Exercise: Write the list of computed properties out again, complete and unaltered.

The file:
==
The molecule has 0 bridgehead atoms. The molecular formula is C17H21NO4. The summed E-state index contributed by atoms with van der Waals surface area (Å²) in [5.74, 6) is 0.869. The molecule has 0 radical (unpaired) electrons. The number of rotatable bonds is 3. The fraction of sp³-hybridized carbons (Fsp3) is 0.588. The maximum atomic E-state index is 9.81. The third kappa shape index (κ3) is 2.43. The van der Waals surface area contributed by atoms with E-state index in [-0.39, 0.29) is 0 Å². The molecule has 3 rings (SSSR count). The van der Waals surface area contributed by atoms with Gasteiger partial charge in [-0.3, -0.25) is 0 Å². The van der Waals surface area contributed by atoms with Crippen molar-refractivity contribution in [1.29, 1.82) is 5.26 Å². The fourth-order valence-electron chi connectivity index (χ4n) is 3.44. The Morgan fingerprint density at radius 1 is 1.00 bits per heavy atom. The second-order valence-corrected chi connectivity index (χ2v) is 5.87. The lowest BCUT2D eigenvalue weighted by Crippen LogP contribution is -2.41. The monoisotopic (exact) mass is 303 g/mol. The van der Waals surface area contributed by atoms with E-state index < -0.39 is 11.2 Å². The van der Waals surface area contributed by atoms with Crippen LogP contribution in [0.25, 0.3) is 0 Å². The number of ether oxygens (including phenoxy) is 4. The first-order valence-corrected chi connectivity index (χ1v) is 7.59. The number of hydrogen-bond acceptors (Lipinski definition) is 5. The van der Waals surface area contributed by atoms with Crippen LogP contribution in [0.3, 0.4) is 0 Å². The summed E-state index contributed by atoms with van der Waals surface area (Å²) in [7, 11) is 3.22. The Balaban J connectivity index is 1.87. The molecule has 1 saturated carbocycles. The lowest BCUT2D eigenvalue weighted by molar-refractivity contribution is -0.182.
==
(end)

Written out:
The molecule has 0 bridgehead atoms. The molecular formula is C17H21NO4. The summed E-state index contributed by atoms with van der Waals surface area (Å²) in [5.74, 6) is 0.869. The molecule has 0 radical (unpaired) electrons. The number of rotatable bonds is 3. The fraction of sp³-hybridized carbons (Fsp3) is 0.588. The maximum atomic E-state index is 9.81. The third kappa shape index (κ3) is 2.43. The van der Waals surface area contributed by atoms with E-state index in [-0.39, 0.29) is 0 Å². The molecule has 3 rings (SSSR count). The van der Waals surface area contributed by atoms with Gasteiger partial charge in [-0.3, -0.25) is 0 Å². The van der Waals surface area contributed by atoms with Crippen molar-refractivity contribution in [1.29, 1.82) is 5.26 Å². The fourth-order valence-electron chi connectivity index (χ4n) is 3.44. The Morgan fingerprint density at radius 1 is 1.00 bits per heavy atom. The second-order valence-corrected chi connectivity index (χ2v) is 5.87. The lowest BCUT2D eigenvalue weighted by Crippen LogP contribution is -2.41. The monoisotopic (exact) mass is 303 g/mol. The van der Waals surface area contributed by atoms with E-state index < -0.39 is 11.2 Å². The van der Waals surface area contributed by atoms with Crippen LogP contribution in [0.25, 0.3) is 0 Å². The number of ether oxygens (including phenoxy) is 4. The first-order valence-corrected chi connectivity index (χ1v) is 7.59. The number of hydrogen-bond acceptors (Lipinski definition) is 5. The van der Waals surface area contributed by atoms with Crippen LogP contribution in [0.3, 0.4) is 0 Å². The summed E-state index contributed by atoms with van der Waals surface area (Å²) in [7, 11) is 3.22. The Balaban J connectivity index is 1.87. The molecule has 1 saturated carbocycles. The lowest BCUT2D eigenvalue weighted by molar-refractivity contribution is -0.182.